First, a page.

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Made in Iran

By Laurie Lo

January 14, 2004 9:00 pm

The idealistic bubble of Iranian filmmaking has burst.

A crop of movies that comprises the 14th Annual Celebration of
Iranian Cinema at the UCLA Film and Television Archive’s
festival flaunts the unique ability of seven Iranian filmmakers.
While some of the films, most of them making their Los Angeles
premiere, stay true to the Iranian cinematic tradition of
neo-realism, other filmmakers embraced the aspirations of

“One thing I have definitely noticed is that the
filmmakers are more explicitly engaged in social problems,”
said head programmer David Pendleton. “Instead of using
allegories to subtly get their points across, they are addressing
the problems more head-on.”

Picked largely for their artistic quality, the films span myriad
issues ranging from urban alienation to unsatisfied love. The films
chosen stand apart from other Iranian films for their abilities to
remain artistically compelling while also carrying a message.

Though some of the films touch on political controversies, such
as the issue of the dispossessed Kurdish population in “Black
Tape,” most deal with ordinary social problems. The
filmmakers simply wanted to show the imperturbable rhythms of
everyday life minus civil or political strife.

“Most outsiders have this misconception that life in Iran
is grim,” Pendleton said. “But Iranians, more or less,
live life much like us, and we wanted to show those

Coming from an historical tradition of governmental and
religiously sponsored censorship, the festival’s programmers
were surprised by the amount of progressive films they saw. What
once used to be a market heavily controlled by government
subsidies, and therefore more vulnerable to restrictions, is

Due largely to advances in digital media, filmmakers are finding
it easier to circumvent criticizing governmental eyes. In some
cases, the result of this liberation has made for more
sensationalistic filmmaking.

While some films received praise in Iran, such as “Dancing
in the Dust,” a melodrama about a disgruntled married couple,
others, such as “Crimson Gold,” have been banned from
release in Iranian theaters.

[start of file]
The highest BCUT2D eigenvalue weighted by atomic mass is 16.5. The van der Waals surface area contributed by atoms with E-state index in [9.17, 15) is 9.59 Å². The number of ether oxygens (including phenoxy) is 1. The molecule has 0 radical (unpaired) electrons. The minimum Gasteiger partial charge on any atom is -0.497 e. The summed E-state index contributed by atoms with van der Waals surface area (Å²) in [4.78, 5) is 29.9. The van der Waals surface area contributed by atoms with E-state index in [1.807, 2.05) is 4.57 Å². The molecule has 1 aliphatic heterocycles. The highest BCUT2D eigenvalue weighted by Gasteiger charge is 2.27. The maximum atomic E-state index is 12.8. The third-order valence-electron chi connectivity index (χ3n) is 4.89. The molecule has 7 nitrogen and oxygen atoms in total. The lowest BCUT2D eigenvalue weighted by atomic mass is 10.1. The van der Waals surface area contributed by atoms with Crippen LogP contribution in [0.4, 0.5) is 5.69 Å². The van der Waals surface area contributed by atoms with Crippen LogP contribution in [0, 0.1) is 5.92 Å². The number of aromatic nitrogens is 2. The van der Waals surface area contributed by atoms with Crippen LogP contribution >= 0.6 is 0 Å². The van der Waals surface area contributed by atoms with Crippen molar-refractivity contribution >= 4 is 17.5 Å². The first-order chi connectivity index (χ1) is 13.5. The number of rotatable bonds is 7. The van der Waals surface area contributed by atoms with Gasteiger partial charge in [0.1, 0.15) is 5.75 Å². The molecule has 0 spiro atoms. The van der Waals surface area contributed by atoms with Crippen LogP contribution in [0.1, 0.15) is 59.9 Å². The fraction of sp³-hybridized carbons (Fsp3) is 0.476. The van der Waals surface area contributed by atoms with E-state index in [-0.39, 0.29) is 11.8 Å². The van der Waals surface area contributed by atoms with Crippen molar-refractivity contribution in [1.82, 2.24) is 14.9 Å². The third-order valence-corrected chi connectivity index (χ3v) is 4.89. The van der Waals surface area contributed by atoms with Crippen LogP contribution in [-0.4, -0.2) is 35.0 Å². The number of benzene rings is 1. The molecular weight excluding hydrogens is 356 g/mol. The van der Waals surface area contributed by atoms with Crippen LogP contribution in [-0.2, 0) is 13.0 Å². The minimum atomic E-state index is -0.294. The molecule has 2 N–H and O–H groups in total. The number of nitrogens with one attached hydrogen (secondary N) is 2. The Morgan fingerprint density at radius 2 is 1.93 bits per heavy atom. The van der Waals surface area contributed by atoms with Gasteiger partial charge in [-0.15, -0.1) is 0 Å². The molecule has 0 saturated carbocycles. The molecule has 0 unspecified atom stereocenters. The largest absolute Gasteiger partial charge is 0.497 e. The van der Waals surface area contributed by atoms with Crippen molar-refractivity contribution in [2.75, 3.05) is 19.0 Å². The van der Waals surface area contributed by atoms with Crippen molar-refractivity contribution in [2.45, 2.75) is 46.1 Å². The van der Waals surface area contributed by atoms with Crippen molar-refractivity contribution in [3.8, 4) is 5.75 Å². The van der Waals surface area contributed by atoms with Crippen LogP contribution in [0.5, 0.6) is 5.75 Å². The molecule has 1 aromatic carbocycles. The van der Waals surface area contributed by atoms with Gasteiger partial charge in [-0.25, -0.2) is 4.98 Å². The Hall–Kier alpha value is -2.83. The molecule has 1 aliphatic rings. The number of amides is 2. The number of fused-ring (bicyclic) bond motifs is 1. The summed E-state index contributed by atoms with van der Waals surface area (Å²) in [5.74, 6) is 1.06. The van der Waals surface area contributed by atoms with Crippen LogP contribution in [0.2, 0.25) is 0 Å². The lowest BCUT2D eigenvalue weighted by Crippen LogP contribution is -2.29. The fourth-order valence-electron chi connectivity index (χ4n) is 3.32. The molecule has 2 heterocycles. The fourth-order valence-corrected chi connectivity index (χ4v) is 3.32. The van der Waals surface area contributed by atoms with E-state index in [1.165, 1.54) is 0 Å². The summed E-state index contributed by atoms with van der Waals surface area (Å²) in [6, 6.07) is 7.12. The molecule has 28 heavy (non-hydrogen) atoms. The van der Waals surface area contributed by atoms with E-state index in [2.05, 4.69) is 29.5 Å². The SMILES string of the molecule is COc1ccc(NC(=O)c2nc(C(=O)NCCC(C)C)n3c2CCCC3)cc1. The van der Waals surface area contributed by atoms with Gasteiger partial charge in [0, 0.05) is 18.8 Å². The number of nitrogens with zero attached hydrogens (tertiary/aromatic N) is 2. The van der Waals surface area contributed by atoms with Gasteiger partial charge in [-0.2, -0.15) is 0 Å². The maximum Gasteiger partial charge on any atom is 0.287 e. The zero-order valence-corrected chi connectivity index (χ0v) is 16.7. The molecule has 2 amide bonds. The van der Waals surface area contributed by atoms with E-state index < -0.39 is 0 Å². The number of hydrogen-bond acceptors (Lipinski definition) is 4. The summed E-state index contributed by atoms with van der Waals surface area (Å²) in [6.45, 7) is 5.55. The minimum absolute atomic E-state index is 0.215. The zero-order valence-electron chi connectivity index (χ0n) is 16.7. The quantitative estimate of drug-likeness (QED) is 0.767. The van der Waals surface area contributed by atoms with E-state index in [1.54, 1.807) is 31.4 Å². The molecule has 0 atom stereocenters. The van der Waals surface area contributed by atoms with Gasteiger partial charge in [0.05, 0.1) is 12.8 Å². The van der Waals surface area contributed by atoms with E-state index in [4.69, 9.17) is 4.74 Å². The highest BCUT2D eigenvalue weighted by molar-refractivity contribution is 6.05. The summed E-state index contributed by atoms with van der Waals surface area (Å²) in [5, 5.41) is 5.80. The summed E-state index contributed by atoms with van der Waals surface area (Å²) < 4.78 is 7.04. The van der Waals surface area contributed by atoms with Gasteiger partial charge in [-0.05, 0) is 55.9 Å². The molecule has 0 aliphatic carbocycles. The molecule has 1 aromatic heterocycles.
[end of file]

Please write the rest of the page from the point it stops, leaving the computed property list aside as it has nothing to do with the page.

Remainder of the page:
In the film “Black Tape ““ A Tehran Diary,”
first-time director Fariborz Kamkari adopted a hand-held camera
effect much in the same fashion that “The Blair Witch
Project” was shot. The widespread use of non-traditional
equipment and the Internet has made it harder for the government to
control the kind of movies that are made, allowing filmmakers to
become more experimental and daring in their content and style. The
film’s realistic depiction of violence and sexuality pushes
the limit of what is usually typical in Iranian cinema.

“There would have been no way (“Black Tape”)
could have been released if it went through Iranian governmental
channels,” Pendleton said. “The sex would have
definitely been toned down or deleted all together.”

But getting a film like “Black Tape” into the United
States is no easy task either.

Due to economic embargoes between Iran and the United States,
the festival’s organizers were not able to obtain prints
directly from the country and therefore had to turn to
“middle-men” countries, making it easier to attain
films that were boycotted in Iran. Many films traveled through
informal circuits or festivals in other countries and were then
picked up by U.S. companies.

Though Iranian cinema currently stands at a crossroads between
tradition and modernity, the festival hopes this uncertainty and
struggle is shown through the chosen films, and in a way the
audience can experience Iranian life as Iranians live and see

The UCLA Film and Television Archive’s 14th Annual
Celebration of Iranian Cinema begins Friday at 7:30 p.m. at the
James Bridges Theater with a screening of “Crimson
Gold.” The festival will continue into early February.
Tickets and more information are available at
or at the James Bridges Theater box office.

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